I Thessalonians 3:5 For this reason, when I could bear it no longer, I sent to find out about your faith; I was afraid that somehow the tempter had tempted you and that our labor had been in vain.
The temptation is to pack it in when sabotage rears its head, to leave off through the fatigue, pain, and even terror of resistance. But fortunately the gift of the gospel is an awakening of a delighted love “that will not let me go” to quote the old hymn.
This underlines, however, that the ways of the gospel cannot be adopted for the sake of guilt or obligation. These will not carry us for the distance. Only a great love that makes all the difference in our heart of hearts.
I Thessalonians 3:6 But Timothy has just now come to us from you, and has brought us the good news of your faith and love. He has told us also that you always remember us kindly and long to see us—just as we long to see you.
Longing to see each other: now that’s a basis for a faith community. That’s the sign of transformed relationships. Not just putting up with each other. Not enduring the manufactured sternness of so-called church politics. But delighted love. There is no substitute, and so accept none. If your faith experience is not about this, “get thee to a new place” to paraphrase the old quote. And do it now. The days are always growing short, when what is at stake is failure of love versus the success of love.
I Thessalonians 3:7 For this reason, brothers and sisters, during all our distress and persecution we have been encouraged about you through your faith.
The encouragement – during and after the experience of persecution, with possible accompanying PTSD – is not simply social but “through your faith.” This means the encouragement comes from something greater, some “more” that projects into a good future, and is infused with energy from beyond a closed circle of resources. Faith is the recognition of the much bigger picture that this earth and human society is not a closed system, neither locked into the present (the future good always can find its way into the present), nor limited to apparently available resources (our “two loaves and five fish” are never all that is “there” for us). That’s the level or quality of encouragement needed when facing the pain and indignity of persecution.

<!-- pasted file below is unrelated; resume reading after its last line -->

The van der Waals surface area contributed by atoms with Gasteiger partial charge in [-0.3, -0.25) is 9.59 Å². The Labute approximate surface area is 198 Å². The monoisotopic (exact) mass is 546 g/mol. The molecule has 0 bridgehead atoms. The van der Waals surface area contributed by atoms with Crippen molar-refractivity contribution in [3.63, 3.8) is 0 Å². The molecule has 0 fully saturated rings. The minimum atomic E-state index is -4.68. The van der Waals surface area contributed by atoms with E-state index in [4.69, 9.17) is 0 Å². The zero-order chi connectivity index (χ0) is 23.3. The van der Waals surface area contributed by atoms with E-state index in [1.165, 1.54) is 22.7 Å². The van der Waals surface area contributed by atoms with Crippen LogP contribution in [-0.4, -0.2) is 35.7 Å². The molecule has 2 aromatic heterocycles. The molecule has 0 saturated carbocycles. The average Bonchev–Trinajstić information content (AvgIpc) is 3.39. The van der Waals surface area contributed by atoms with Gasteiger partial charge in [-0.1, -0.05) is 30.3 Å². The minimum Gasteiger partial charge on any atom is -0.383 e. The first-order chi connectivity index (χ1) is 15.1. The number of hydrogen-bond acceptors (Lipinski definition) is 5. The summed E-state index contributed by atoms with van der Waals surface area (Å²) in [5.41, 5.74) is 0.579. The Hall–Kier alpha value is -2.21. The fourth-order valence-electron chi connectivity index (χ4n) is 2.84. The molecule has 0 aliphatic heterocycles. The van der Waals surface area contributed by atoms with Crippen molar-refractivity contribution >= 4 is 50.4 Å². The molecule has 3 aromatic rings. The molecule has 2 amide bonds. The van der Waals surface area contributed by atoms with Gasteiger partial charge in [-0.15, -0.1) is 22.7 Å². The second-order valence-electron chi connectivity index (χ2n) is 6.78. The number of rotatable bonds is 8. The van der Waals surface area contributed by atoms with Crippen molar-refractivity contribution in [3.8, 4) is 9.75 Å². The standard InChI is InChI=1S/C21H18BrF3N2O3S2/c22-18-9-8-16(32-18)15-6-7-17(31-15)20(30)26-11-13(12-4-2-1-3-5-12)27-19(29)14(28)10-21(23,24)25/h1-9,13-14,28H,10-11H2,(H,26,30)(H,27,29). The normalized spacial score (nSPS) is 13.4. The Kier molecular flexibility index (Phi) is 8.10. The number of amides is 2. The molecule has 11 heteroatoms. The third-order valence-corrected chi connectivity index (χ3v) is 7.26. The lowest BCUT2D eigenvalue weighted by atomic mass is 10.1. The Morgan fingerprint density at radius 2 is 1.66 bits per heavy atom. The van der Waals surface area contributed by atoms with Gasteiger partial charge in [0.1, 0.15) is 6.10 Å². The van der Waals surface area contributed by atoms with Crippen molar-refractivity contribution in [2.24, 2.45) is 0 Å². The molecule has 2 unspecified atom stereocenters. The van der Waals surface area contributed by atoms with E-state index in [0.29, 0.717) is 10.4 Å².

I Thessalonians 3:8 For we now live, if you continue to stand firm in the Lord.
What a difference it makes in the quality of our lives if we are surrounded by good friends living high-quality lives of love, courage, and goodness – marks of “the Lord” for Paul. It means truly, that we may “live”.
I Thessalonians 3:9 How can we thank God enough for you in return for all the joy that we feel before our God because of you?
Again, it’s not about bearing down, not about obligation, not even – at the core – about being practical. It’s about joy. Joy! Do not delay in seeking and finding this joy.
I Thessalonians 3:10 Night and day we pray most earnestly that we may see you face to face and restore whatever is lacking in your faith.
Well…. confident leadership, I guess. That “we can restore what is lacking in your….” That’s always a dicey enterprise. I think what’s overflowing here, a bit, however, is not ego but rather overjoyed love. Still a bit of an overflow. But still about love – not an ego project.
I Thessalonians 3:11 Now may our God and Father himself and our Lord Jesus direct our way to you.
The pathways of the new life are the divine pathways. Not pathways about “me” or even “you” but about the Holy One who is creating new pathways between us and for us. In this way we may come together and may walk together.
I Thessalonians 3:12 And may the Lord make you increase and abound in love for one another and for all, just as we abound in love for you.
“Abound in love”. Not correct in religion or superior or even safe, at least in the short-sighted sense of safe. So much of religion is not about “abounding in love.” But it could be. And that is so compelling. It has been in my life.
I Thessalonians 3:13 And may he so strengthen your hearts in holiness that you may be blameless before our God and Father at the coming of our Lord Jesus with all his saints.
Love does not mean playing fast and loose. It’s about holiness – being blameless. But too often spirits of who-to-exclude and social-control have taken over. Holiness is about freedom from destructive ways in renewed relationships of love.
I Thessalonians 4:1 Finally, brothers and sisters, we ask and urge you in the Lord Jesus that, as you learned from us how you ought to live and to please God (as, in fact, you are doing), you should do so more and more.
One of the great geniuses of our Anabaptist-Mennonite tradition is that faith inspires us to a different quality of life. What is in our hearts is also in our relationships and society and world. The inner transformation and the outer transformation reciprocate with wholesome and saving results. This is what Parker Palmer calls “life on the moebius strip” – that very unusual artifact made of a strip of paper, given one twist, and refastened into a loop. The apparently inner and apparently outer surfaces prove to only be one side. Take a pen and draw on the “side” of a moebius strip and you will see.
I Thessalonians 4:2 For you know what instructions we gave you through the Lord Jesus.
Here again, Paul reflects the reality that the new group in Thessalonica is not a “flat” social group but a group mediated by a spirit, the Spirit of the recently departed Jesus. There is a sense of infusion and inspiration.
I Thessalonians 4:3 For this is the will of God, your sanctification: that you abstain from fornication;…